Theoretically, work is the one place where you can escape from worries because you love your job, right? At least, that’s the way it should be. I’m not saying that everything always goes right––something’s bound to go wrong at some point––but, for the majority of time, you enjoy your job and look forward to each workday.
However, what if it’s the opposite? What if your heart flutters, your palms sweat, and you breathe shallowly at work? What if you can’t focus because you’re so overwhelmed or nervous? What if you have a manager you’re so afraid of that you actually make more mistakes than you would normally?
These all indicate a case of workplace anxiety.
How did I know I had it? After taking a few days off work one week and charting how I felt on the weekends––when I didn’t work at that job––I finally noticed I felt incredibly better. I felt happier, had more energy, wanted to finish my homework, and didn’t feel any mental fatigue from a tidal wave of emotions crashing around in my brain.
I also noticed a few habits that affected my work performance. First, I overanalyzed a lot of things and overprepared. I became so worried about not putting cheese in someone’s breakfast burrito that I did it anyway. I became so scared of receiving negative feedback for something petty––which happened frequently––that I started not caring about any kind of feedback I received, whether it was positive or negative.
Second, I always felt moody when I came home from work because I hated all the little comments I received. It seemed like one of my coworkers or my manager scrutinized me the whole day and commented on even the most minor mistakes ever. It annoyed me so much I felt horrible after coming home from work and I didn’t even feel like talking to my roommate.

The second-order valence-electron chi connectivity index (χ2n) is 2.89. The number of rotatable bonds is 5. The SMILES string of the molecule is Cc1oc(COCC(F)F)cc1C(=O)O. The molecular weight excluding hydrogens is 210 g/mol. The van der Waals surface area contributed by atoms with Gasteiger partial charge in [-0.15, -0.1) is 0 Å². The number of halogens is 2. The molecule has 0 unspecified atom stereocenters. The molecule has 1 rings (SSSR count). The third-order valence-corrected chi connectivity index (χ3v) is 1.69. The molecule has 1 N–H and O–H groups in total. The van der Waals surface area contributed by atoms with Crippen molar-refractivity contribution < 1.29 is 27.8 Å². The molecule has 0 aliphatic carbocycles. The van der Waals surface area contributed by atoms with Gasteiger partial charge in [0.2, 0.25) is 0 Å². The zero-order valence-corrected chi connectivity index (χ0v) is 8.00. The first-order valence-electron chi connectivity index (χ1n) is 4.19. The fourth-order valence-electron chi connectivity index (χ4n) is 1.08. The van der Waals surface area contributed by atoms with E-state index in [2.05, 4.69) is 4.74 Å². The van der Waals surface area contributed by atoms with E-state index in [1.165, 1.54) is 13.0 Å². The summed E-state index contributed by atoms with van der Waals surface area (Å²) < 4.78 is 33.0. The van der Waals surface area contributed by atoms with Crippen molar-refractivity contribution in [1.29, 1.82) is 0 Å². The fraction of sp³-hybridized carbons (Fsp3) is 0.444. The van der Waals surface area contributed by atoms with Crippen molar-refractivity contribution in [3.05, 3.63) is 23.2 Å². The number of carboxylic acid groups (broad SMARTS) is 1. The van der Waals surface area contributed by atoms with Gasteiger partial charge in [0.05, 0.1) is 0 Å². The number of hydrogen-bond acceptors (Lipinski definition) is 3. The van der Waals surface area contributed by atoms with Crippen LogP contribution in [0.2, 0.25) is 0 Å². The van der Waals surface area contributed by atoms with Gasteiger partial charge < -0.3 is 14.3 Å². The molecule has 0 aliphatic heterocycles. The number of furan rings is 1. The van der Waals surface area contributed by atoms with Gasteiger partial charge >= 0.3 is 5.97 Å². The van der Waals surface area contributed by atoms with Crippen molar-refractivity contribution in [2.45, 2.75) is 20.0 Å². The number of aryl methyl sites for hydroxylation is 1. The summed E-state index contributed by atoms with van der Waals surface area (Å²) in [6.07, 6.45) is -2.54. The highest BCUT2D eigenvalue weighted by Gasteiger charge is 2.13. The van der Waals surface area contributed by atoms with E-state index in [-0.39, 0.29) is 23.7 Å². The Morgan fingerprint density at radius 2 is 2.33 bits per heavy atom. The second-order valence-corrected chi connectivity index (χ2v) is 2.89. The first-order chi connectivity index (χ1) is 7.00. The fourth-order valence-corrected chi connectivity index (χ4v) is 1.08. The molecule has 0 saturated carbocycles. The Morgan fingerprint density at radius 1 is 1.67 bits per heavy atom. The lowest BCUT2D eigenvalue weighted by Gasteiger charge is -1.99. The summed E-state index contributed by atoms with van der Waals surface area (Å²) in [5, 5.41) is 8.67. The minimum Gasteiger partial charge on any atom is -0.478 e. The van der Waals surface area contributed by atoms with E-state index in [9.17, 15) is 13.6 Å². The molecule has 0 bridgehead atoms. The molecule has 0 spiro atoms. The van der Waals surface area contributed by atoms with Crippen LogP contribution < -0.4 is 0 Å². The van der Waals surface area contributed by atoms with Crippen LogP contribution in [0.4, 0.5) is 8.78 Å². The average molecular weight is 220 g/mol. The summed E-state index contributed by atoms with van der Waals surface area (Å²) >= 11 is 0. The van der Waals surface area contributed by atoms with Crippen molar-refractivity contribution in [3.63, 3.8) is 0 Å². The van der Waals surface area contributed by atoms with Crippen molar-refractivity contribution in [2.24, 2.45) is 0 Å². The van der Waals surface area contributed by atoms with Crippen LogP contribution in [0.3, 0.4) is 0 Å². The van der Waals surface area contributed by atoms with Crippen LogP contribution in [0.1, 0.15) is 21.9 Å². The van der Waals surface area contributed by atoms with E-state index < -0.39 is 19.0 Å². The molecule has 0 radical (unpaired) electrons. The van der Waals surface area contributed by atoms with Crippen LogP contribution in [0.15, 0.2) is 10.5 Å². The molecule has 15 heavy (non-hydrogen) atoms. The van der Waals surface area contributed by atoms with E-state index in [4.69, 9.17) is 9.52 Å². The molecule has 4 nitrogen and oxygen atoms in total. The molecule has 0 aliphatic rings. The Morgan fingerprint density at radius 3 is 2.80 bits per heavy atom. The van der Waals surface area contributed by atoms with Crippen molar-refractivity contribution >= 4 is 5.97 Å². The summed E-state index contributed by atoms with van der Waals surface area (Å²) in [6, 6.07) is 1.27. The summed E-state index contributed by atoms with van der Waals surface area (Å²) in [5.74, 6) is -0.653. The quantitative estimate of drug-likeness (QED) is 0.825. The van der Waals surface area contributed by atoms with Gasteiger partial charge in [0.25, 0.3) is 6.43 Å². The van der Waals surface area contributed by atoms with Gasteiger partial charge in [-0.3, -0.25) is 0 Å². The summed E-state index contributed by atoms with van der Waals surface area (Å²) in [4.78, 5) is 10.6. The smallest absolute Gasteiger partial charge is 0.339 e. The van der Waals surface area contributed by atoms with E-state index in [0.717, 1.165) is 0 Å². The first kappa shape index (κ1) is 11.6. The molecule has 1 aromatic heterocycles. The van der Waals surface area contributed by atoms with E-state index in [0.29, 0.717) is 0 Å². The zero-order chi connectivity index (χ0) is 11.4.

Third, just stepping into my workplace made me anxious. I went to work a couple days (I work at a coffee shop on campus) just to talk to my manager about scheduling or to work on homework, and that made me anxious for a bit, Thankfully, I overcame those feelings, but it took a while.
Fourth, I wouldn’t talk to my coworkers hardly at all during my first year at that job because I thought they all hated me. This was probably because I worked with a girl that didn’t like me very much my first semester, so I assumed everyone else didn’t like me. Over time, I discovered my coworkers are actually cool people and I even grabbed lunch with a couple of them some days.
Lastly, I stopped wanting to work after a while, even though I needed the money. I reluctantly worked some days and, honestly, I was not the happiest person inside––even though I smiled on the outside. I constantly looked at my watch to see what time it was.
All in all, I’m learning foodservice might not work for me. My manager and coworkers are great, but I can’t handle all the pressure and rigidity the job requires. For my own mental health, I’m thinking of moving to another job that doesn’t cause quite as much anxiety.
Obviously, I stuck with this job for a while. So how did I manage? Here are some tips.